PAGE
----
We stand up for a Massachusetts where everyone gets a fair shot, does and pays their fair share, and plays by the same rules.
After years of fighting shrinking investment in critical early learning programs, we are making progress.
On Feb. 8, Speaker DeLeo highlighted some of the major flaws with Massachusetts’ early childhood education system, noting how lack of investment is putting the field in jeopardy. DeLeo described the Massachusetts early childhood education system as being in a “crisis”, saying that we have reached a “tipping point”. The Speaker called for significant investment to stabilize the field.
That’s welcome news for sure, and shows that our work, along with our allies at Put Massachusetts Kids First, is beginning to show our leaders that now is the time to act.
In order to help understand the and address issues facing the field, DeLeo worked with a task force he created last March, The Early Education and Care Business Advisory Group. In DeLeo’s address to the Greater Boston Chamber of Commerce last March, he stated “When taken at face value, early education and care may not seem like a business or labor issue. But make no mistake, it is. Those of you here today should recognize that; you know firsthand how significantly childcare affects your work and the work of your employees.”
The group found that increasing funding for early childhood education is not just good for families and teachers, but that it will also help businesses in the long run. Their theory is that increased workforce development among the 90,000 early childhood educators will help solve the Massachusetts early education crisis.
In order to move forward, and stabilize the field, we must address the salary of our early childhood educators in Massachusetts. Hovering just above the poverty line, Massachusetts early childhood educators make a median salary of about $25,000. The Economic Policy Institute relates multiple factors to this, such as race and gender. For example, the majority of early childhood educators are female, and are non-white, which negatively impacts their earning potential statistically. Since early childhood educators also make roughly 39 percent less than those in similar positions, it forces many to seek government financial assistance.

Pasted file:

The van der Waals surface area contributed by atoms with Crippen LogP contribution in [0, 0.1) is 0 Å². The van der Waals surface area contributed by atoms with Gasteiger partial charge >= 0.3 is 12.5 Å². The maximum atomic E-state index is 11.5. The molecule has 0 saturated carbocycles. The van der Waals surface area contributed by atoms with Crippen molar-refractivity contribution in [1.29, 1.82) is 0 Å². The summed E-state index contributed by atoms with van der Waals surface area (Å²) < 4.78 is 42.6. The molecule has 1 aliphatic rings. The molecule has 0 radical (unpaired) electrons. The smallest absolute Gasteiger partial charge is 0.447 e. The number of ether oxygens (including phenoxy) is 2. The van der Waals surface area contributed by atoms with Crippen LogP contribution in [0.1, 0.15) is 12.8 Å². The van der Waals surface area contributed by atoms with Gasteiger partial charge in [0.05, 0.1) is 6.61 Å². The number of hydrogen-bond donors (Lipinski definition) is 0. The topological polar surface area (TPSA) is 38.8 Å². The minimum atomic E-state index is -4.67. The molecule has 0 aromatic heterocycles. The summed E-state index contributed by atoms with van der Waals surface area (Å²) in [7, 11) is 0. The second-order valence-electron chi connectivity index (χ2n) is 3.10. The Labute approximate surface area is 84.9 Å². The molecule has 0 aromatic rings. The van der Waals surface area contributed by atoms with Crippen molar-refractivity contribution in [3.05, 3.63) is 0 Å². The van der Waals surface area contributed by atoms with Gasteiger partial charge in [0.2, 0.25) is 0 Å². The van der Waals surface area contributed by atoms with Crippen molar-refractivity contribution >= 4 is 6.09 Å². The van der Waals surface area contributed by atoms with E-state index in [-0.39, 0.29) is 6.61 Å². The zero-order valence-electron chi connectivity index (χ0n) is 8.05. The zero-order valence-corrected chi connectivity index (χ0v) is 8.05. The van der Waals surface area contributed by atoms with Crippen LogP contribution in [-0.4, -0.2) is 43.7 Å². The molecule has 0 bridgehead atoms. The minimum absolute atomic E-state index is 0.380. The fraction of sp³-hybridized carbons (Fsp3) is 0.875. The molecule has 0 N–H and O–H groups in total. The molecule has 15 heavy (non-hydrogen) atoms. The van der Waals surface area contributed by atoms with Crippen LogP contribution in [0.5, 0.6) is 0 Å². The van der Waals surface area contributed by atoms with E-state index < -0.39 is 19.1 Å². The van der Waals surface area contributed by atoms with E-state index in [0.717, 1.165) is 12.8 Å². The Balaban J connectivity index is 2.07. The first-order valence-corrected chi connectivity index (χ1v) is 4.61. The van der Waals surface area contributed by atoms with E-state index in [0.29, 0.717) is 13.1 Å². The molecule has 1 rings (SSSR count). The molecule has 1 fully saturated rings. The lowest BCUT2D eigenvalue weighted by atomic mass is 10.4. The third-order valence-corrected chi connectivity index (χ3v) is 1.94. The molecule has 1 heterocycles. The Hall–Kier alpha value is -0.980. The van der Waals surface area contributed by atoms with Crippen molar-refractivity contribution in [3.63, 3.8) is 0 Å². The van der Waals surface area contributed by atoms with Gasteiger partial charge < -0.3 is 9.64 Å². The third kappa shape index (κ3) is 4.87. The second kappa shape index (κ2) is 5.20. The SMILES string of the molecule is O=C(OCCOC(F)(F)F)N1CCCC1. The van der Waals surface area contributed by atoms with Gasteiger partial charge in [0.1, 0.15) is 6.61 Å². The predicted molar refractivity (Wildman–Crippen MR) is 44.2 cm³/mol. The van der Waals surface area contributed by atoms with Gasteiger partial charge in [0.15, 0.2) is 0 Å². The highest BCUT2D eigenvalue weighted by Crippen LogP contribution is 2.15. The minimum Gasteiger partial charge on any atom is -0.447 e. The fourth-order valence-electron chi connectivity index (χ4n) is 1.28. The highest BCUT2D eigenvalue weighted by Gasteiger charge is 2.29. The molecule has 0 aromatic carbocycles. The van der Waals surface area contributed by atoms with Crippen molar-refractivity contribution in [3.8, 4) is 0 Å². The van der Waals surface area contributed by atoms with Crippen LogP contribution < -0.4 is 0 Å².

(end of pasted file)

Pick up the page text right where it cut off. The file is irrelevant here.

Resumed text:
As a result, turnover rates are disproportionately large — at 30 perecent. This makes it difficult for teachers to build strong bonds with students, as there is so much staff transition. The solution that DeLeo is now advocating is to invest in a tiered system where more tenured educators will have the ability to make more money. What this does is create an incentive for early childhood educators to advance within their field and to remain in the field. We are anxiously waiting for more information what kind of investment lawmakers are willing to make. The State’s Department of Early Education and Care recommended an increase of $36.4 million to the rate reserve for early education salaries.
The Speaker’s comments mark progress in our work to deliver a better early education system to the children of Massachusetts. Now the trick will be turning that progress into real investments for our children.
Post by Cody Diehl